Guide to Nutrition in Older Adults
Nutrition plays a major role in determining someone’s quality of life, impacting everything from physical health to mental well-being. As a person begins to age, however, certain physiological changes can increase the risk of malnutrition and other nutritional deficiencies—making diet critically important for geriatric health. What can poor nutrition mean for your aging patients and clients? And how can you help older adults maintain good dietary habits? DispatchHealth is helping healthcare leaders and community directors answer these questions with a guide on nutrition in older adults.
Why Nutrition is Important to Consider in Seniors
Adults over the age of 60 are at higher risk for malnutrition due to different physiological, psychological, social, and dietary factors. The Health and Nutrition Examination Survey (HANES), an annual U.S. research program that assesses health and nutrition, indicated that roughly 16% of community-dwelling Americans older than 65 consume fewer than 1000 calories per day, placing them at increased risk for undernutrition. Recent studies have also shown that the body’s ability to absorb and utilize certain nutrients becomes less efficient over time. This means that nutrient requirements in older adults (particularly in those age 70 and over) increases. As such, malnutrition and nutritional deficiencies in older adults have become a major concern. Due to the changing dietary needs of older adults, the importance of maintaining a nutrient-dense diet is critical. Research has shown that poor nutrition in seniors can impact:
- Physical condition (poor wound healing)
- Cognitive condition (weakness and fatigue)
- Bone health (decreased bone mass)
- Eye health
- Vascular function
- The immune system
The overall impact of malnutrition in an older adult can leave a person vulnerable to infection in addition to causing weight and muscle loss. This can lead to balance issues (falls), frailty (broken bones), disability, and loss of independence—heightening the risk of hospitalization and death. This is a scary reality, as experts have estimated that the occurrence of malnutrition ranges from 12% to 50% among hospitalized seniors and from 23% to 60% among institutionalized older adults.
Risk Factors Attributed to Malnutrition in the Aging Population
Physiological, psychological, and social factors that can lead to malnutrition in older adults include:
- Inactivity: Adults tend to be less active with age, resulting in a slowed metabolism and nutrient deficiencies.
- Illness and medications: Some chronic conditions and medications can affect appetite and nutrition absorption (particularly B vitamins).
- Mobility constraints: Some older adults experience mobility constraints and loss of dexterity, which can make it difficult to shop for and prepare food, open containers, use tableware, etc.
- Oral health: In general, aging is often accompanied by a decline in oral health. This can impact the ability to chew and swallow.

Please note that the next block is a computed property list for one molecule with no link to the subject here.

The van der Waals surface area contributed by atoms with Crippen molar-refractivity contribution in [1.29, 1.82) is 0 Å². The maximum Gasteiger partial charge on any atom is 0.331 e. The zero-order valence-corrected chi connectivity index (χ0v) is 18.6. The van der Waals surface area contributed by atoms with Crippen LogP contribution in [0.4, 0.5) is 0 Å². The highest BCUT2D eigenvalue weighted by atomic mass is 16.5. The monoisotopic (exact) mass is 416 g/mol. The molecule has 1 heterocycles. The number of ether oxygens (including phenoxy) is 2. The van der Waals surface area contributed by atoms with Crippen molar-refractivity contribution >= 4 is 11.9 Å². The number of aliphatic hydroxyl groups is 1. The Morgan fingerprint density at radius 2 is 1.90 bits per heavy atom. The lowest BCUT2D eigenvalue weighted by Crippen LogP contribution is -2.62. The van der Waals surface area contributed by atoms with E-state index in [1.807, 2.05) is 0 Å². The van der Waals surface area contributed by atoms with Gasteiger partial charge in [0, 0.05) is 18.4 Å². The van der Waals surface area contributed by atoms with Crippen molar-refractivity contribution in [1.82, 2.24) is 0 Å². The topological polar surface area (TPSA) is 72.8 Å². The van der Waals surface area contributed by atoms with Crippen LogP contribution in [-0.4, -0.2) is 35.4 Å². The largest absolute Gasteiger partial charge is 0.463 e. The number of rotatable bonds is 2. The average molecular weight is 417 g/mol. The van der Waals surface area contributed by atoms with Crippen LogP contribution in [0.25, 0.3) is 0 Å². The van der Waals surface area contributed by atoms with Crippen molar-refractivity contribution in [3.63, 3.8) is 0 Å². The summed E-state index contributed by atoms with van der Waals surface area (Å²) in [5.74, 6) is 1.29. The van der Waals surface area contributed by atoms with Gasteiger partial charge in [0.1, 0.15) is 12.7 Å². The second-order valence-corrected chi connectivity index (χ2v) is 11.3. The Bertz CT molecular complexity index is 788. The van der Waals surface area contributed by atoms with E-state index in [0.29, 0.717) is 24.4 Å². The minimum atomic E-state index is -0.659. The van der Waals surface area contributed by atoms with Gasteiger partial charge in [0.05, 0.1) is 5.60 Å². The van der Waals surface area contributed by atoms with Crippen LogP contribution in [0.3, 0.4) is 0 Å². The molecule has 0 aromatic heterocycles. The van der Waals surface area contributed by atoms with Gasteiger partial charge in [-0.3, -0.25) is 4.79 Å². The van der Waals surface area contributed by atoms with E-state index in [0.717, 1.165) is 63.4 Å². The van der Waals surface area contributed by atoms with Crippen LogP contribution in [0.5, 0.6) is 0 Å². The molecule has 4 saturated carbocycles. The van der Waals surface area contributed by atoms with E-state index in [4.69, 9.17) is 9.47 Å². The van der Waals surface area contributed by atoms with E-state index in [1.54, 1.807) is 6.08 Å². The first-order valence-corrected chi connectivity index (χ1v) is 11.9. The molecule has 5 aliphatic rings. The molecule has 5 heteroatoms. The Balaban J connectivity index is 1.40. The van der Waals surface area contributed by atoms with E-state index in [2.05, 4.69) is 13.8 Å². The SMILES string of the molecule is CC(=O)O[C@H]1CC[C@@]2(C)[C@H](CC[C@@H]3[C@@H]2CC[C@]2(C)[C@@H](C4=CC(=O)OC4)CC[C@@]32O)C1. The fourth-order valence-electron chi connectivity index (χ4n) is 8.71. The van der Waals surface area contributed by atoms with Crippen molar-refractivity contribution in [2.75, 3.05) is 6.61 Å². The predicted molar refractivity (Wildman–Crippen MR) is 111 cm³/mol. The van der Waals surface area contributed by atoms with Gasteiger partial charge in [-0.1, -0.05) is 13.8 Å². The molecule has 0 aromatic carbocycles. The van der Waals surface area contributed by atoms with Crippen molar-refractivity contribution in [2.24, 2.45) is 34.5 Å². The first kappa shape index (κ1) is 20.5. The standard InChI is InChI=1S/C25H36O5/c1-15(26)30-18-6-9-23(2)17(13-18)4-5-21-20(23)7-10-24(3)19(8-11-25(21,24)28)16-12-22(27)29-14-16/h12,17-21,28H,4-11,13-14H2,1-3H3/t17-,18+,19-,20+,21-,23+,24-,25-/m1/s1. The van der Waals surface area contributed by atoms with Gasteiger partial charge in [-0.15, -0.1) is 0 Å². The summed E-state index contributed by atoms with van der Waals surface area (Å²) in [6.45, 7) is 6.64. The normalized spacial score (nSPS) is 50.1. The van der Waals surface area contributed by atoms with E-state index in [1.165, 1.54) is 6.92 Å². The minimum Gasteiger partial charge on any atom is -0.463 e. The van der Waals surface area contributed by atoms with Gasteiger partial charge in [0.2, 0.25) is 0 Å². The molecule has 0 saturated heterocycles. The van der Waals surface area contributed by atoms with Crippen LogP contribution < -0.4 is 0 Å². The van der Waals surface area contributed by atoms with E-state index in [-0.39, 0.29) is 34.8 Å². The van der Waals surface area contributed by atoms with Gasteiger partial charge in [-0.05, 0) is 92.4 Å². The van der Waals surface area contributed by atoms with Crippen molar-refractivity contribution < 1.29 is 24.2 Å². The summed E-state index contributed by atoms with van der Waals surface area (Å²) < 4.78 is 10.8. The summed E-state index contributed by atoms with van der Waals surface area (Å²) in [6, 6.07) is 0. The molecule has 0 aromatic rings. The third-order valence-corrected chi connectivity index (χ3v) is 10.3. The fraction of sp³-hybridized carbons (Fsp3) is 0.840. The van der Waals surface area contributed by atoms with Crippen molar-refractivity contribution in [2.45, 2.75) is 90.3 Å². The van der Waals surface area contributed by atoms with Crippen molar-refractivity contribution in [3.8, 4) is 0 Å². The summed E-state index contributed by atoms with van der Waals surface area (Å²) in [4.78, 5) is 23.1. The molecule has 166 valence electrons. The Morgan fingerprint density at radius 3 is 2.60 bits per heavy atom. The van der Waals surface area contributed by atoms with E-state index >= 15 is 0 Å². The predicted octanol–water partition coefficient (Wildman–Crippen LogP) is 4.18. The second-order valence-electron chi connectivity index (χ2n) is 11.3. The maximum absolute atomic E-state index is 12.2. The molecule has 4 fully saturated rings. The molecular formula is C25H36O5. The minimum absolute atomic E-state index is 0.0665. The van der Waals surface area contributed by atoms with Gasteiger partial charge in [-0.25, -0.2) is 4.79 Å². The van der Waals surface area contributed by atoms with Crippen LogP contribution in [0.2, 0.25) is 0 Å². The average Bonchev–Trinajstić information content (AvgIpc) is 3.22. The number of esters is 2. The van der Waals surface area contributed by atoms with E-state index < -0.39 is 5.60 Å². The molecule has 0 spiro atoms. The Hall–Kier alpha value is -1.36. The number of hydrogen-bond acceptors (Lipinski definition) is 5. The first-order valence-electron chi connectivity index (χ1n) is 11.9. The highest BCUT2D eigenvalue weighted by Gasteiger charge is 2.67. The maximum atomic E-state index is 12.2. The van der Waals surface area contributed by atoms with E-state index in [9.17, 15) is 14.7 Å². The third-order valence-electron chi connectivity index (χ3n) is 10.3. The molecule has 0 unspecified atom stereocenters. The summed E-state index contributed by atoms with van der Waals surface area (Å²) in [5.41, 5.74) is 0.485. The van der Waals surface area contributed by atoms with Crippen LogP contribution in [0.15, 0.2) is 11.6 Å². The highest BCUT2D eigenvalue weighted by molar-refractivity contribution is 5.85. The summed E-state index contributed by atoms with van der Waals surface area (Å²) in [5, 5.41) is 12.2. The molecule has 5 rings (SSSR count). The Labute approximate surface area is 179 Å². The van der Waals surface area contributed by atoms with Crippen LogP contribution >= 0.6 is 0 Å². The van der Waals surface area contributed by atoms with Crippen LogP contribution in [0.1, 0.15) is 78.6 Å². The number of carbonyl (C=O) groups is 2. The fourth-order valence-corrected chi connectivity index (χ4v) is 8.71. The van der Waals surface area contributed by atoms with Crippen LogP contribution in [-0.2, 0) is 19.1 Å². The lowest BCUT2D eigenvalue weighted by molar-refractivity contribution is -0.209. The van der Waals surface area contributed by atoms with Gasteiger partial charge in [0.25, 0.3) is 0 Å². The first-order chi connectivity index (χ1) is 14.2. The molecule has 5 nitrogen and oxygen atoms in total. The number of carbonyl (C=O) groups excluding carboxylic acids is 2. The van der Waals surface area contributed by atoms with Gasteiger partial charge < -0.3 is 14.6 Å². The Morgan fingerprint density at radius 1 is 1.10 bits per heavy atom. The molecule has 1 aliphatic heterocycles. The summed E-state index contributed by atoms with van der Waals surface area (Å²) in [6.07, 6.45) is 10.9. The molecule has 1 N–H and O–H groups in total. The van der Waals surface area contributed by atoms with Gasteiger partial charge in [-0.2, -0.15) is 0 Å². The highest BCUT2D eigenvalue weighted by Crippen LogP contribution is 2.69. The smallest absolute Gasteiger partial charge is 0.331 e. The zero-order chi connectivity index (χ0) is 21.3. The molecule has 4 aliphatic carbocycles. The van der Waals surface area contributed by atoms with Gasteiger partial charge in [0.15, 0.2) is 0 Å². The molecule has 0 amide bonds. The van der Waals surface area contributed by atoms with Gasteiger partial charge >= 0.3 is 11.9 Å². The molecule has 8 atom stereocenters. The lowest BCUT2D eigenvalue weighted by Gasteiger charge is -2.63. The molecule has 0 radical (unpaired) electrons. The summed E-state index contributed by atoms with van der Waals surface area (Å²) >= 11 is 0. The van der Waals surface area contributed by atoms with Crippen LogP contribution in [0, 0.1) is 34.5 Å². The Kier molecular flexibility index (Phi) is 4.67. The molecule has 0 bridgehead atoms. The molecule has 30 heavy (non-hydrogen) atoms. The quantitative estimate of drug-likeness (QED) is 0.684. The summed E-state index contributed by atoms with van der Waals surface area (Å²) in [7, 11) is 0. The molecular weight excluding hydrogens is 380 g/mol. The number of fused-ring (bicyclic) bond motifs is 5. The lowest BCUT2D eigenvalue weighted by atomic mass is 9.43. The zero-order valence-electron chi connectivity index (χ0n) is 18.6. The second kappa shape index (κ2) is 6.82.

- Dementia. Memory problems and behavioral issues caused by Alzheimer’s disease or dementia can result in forgetting to eat, not buying groceries, and other irregular food habits.
- Depression: Loneliness, poor or failing health, lack of mobility, and other factors might contribute to depression in older adults, which can cause a loss of appetite.
- Limited income: Many adults find shopping for nutrient-rich foods to be pricey, especially if funds are going towards medications and other important expenses.
- Isolation: Eating alone consistently can change the way older adults view mealtime, leading to a loss of interest in food and cooking.
- Limited access to food: Older adults who live alone, can’t drive, suffer from a chronic health condition, or have mobility restraints may find it difficult to regularly shop for groceries.
How to Assess Nutritional Status in Older Adults
Nutritional assessments are key to promoting health as well as preventing, and even spotting, diseases in older adults. Many different types of assessments can be performed to gauge nutritional status: anthropometric, biochemical, clinical, and dietary (ABCD). However, reviewing nutritional status in the elderly often starts with clinical observation.
Observable Signs of Poor Nutrition
The symptoms of malnutrition (disease-related or not) often mirror the signs of aging, which can make it difficult to spot in older adults. Some observable indicators of poor nutrition include:
- Unexplained weight loss
- Weakness and fatigue
- Sudden loss of appetite
- Swelling or fluid accumulation (edema)
- Eating in small quantities
Observing these physical and psychological changes in an older adult should prompt further clinical evaluation, as the malnutrition could be related to a chronic condition.
Preventing malnutrition in older adults starts with prioritizing nutrition. Many mealtime strategies can help improve overall nutrition, such as nutrient-rich meal plans and nutritional supplements. Additional tips that caregivers and healthcare professionals can utilize to better assess nutrition in older adults include:
- Monitoring medications
- Assessing for medical conditions that may affect nutritional health
- Regularly monitoring weight and habits
- Recommending appropriate daily calorie intake, vitamin, and mineral supplements
DispatchHealth treats a wide range of chronic conditions in the comfort of your patients’ homes, and we’re in-network with most insurances—keeping costs down without sacrificing access to top care. Reach out today to learn more about our partnerships with senior living community leaders and other healthcare directors.
DispatchHealth relies only on authoritative sources, including medical associations, research institutions, and peer-reviewed medical studies. Sources referenced in this article: